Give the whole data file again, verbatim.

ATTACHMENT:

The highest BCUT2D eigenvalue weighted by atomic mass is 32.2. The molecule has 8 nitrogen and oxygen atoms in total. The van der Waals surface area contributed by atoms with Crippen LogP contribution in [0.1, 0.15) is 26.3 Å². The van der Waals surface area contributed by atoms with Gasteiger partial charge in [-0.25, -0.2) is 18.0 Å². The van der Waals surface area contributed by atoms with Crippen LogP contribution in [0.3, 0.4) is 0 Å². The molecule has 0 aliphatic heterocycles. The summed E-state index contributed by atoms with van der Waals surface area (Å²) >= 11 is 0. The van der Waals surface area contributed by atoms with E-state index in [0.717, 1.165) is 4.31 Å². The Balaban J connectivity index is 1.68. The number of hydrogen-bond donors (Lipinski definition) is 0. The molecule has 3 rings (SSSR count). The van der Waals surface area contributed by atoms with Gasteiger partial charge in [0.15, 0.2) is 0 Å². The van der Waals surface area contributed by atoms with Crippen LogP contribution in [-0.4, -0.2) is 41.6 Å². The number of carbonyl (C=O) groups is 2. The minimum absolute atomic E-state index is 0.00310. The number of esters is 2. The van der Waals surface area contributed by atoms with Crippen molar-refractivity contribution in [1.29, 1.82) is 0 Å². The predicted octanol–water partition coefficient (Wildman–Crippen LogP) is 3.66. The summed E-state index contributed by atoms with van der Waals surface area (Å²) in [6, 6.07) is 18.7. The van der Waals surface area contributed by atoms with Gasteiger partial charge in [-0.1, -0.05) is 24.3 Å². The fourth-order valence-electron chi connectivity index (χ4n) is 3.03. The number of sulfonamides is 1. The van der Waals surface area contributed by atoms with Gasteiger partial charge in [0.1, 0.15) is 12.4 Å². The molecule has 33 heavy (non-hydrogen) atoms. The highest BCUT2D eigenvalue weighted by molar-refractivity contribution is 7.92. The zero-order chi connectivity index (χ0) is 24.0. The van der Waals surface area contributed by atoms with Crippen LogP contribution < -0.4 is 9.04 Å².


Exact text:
The highest BCUT2D eigenvalue weighted by atomic mass is 32.2. The molecule has 8 nitrogen and oxygen atoms in total. The van der Waals surface area contributed by atoms with Crippen LogP contribution in [0.1, 0.15) is 26.3 Å². The van der Waals surface area contributed by atoms with Gasteiger partial charge in [-0.25, -0.2) is 18.0 Å². The van der Waals surface area contributed by atoms with Crippen LogP contribution in [0.3, 0.4) is 0 Å². The molecule has 0 aliphatic heterocycles. The summed E-state index contributed by atoms with van der Waals surface area (Å²) >= 11 is 0. The van der Waals surface area contributed by atoms with E-state index in [0.717, 1.165) is 4.31 Å². The Balaban J connectivity index is 1.68. The number of hydrogen-bond donors (Lipinski definition) is 0. The molecule has 3 rings (SSSR count). The van der Waals surface area contributed by atoms with Gasteiger partial charge in [0.15, 0.2) is 0 Å². The van der Waals surface area contributed by atoms with Crippen LogP contribution in [-0.4, -0.2) is 41.6 Å². The number of carbonyl (C=O) groups is 2. The minimum absolute atomic E-state index is 0.00310. The number of esters is 2. The van der Waals surface area contributed by atoms with Crippen molar-refractivity contribution in [1.29, 1.82) is 0 Å². The predicted octanol–water partition coefficient (Wildman–Crippen LogP) is 3.66. The summed E-state index contributed by atoms with van der Waals surface area (Å²) in [6, 6.07) is 18.7. The van der Waals surface area contributed by atoms with Gasteiger partial charge in [-0.1, -0.05) is 24.3 Å². The fourth-order valence-electron chi connectivity index (χ4n) is 3.03. The number of sulfonamides is 1. The van der Waals surface area contributed by atoms with Gasteiger partial charge in [0.1, 0.15) is 12.4 Å². The molecule has 33 heavy (non-hydrogen) atoms. The highest BCUT2D eigenvalue weighted by molar-refractivity contribution is 7.92. The zero-order chi connectivity index (χ0) is 24.0. The van der Waals surface area contributed by atoms with Crippen LogP contribution < -0.4 is 9.04 Å².